Understanding Australia’s Fringe Benefits Tax

The deadline for fringe benefits tax returns is imminent for Australian employers - what do you need to know about the process?

Employers in Australia who provide certain ‘fringe benefits’ to their employees, in addition to or instead of, salaries and wages, must also pay a tax on those benefits - which must be reported to the Australian Taxation Office annually.

Used widely by Australian employers to attract and retain talented employees, fringe benefits were recently identified as a focus for the ATO, which has committed to addressing underpayment of fringe benefits tax (FBT) - particularly amongst small businesses. Since this increased scrutiny involves the use of data-matching programs, it’s vital that Australian organisations stay on top of their compliance obligations, and ensure their FBT returns are submitted accurately and on time.

It’s worth stressing that the FBT is imposed on employers, not employees - and does not affect the employee’s own income tax liability. With that in mind, if you’re an employer who provides fringe benefits, it’s time to make sure you’re up to date on all the important points of the reporting process…

What are Fringe Benefits?

Fringe benefits may be provided to an employee (or even an associate or family member of an employee) by their employer, an associate of the employer, or a third party. The definition of those items and services which fall into the category of ‘fringe benefits’ is quite broad, but includes:

  • Company cars (provided directly, or under a novated leased)
  • Car parking
  • Payment of personal expenses
  • Low interest loans
  • Travel allowances
  • Housing and accommodation (living-away-from-home allowance)
  • Meals
  • Leisure facilities
  • Entertainment facilities

Obviously, employers who provide fringe benefits to their employees must also keep the relevant records in order to accurately complete their FBT return at the end of the year.

Calculating and Submitting FBT

The FBT tax year runs from the 1 April to the 31 March. The FBT return itself should be provided to the ATO, and any tax paid, by 28 May. The process for calculating FBT liability involves:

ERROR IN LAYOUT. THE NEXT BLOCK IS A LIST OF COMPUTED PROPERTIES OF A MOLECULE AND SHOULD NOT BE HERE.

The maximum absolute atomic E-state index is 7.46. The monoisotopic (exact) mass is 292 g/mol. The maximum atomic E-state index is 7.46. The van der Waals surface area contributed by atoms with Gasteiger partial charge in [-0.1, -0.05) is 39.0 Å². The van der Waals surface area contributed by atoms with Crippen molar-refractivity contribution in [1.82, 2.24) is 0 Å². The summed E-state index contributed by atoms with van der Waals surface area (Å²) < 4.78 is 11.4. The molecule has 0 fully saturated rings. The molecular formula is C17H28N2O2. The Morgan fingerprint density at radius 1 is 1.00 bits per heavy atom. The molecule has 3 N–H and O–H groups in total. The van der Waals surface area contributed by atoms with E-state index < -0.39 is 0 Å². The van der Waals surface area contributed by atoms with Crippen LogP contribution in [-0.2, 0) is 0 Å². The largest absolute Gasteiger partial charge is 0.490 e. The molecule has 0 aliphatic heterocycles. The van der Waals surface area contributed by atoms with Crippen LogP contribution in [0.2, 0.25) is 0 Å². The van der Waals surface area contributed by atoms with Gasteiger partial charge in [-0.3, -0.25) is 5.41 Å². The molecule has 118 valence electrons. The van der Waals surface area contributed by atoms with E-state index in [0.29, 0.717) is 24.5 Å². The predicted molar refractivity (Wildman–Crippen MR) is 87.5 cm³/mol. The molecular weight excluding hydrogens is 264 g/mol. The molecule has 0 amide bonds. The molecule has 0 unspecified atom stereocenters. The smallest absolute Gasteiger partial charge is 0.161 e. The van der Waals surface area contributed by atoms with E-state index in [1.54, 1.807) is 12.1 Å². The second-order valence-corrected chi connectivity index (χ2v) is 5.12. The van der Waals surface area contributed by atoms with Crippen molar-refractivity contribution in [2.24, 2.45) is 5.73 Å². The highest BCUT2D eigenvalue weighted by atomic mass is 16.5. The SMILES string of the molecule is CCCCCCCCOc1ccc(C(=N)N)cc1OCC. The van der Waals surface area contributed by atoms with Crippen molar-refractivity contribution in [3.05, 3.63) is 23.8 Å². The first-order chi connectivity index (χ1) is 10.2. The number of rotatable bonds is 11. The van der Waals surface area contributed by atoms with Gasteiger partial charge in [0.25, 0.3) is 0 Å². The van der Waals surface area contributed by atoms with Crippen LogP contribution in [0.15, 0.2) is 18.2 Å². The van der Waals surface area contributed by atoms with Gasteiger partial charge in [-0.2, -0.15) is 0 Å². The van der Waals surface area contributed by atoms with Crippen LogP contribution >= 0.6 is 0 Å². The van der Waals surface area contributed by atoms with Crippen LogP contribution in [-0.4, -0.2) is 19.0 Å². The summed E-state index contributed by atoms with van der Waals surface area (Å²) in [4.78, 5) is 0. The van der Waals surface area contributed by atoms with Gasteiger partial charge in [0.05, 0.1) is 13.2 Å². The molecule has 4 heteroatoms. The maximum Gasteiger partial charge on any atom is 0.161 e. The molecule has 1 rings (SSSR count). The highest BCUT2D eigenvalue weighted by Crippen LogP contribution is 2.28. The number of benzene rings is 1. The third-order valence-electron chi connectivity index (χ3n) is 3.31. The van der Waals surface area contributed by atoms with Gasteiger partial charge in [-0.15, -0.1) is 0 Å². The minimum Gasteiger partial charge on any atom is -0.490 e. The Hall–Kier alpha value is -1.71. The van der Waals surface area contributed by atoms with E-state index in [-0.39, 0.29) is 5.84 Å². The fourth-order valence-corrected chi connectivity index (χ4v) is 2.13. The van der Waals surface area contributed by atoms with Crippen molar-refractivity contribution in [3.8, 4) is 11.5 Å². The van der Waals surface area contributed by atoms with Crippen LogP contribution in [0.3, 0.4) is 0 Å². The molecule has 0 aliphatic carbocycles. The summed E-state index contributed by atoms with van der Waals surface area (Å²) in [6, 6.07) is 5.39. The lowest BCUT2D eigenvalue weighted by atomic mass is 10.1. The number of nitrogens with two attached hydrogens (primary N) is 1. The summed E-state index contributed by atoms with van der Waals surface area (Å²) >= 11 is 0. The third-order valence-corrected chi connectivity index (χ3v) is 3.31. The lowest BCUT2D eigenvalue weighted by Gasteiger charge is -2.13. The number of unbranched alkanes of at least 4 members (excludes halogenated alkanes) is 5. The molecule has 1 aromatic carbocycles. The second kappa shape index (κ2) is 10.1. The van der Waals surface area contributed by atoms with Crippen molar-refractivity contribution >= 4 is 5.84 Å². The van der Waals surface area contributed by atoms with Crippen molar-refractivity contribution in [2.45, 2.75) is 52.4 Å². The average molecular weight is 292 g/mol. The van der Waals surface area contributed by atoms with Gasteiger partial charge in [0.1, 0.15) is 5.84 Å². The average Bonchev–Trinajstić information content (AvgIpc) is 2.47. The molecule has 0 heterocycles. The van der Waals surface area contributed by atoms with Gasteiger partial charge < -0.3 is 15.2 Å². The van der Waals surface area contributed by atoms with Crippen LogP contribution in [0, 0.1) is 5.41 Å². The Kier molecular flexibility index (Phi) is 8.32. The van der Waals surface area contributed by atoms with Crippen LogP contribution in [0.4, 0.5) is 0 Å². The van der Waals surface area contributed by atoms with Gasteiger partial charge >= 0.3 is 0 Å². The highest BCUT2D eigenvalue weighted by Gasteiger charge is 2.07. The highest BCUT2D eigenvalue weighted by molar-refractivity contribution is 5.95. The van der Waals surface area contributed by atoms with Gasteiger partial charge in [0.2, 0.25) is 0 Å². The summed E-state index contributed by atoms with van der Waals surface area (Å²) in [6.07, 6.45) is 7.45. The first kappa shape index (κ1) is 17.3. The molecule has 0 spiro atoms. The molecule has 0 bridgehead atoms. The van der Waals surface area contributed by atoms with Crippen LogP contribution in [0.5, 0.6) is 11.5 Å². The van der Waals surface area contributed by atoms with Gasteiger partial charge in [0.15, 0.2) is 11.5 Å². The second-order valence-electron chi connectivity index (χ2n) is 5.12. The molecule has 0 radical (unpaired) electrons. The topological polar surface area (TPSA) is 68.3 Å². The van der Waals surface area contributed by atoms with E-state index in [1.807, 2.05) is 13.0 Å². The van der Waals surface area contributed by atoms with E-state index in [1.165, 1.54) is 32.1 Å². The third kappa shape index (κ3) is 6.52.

• Working out the taxable value of the benefits you provide to your employees.
  • Applying any relevant tax credits.
  • Determining your fringe benefits ‘taxable amount’.
  • Multiplying that amount by the current FBT rate.

FBT can be paid annually, or in quarterly installments (with the BAS).  

Payment Summary

It should be noted that, when the total value of fringe benefits provided to an employee exceeds $2000 within the FBT tax year, those benefits should also be included on an employee’s annual payment summary. Some fringe benefits do not need to be reported on the payment summary, including those designed to ensure employee safety and security. Check the ATO guide for updated information on excluded benefits.

Getting FBT Right

Given the ATO’s move to scrutinise this area of tax reporting, it pays to make sure your fringe benefit tax affairs are in order. The ATO has stated that a major focus of its FBT attention will fall on the provision of company vehicles, car parking, and living-away-from-home allowances - along with the way employees own contributions to fringe benefits are reported by employers. With the reporting deadline fast approaching, employers who are uncertain about their roles and responsibilities should contact the ATO, or their payroll provider, to resolve the situation without delay.

For advice and information about your FBT liability, or any aspect of the Australian tax landscape, contact activpayroll today.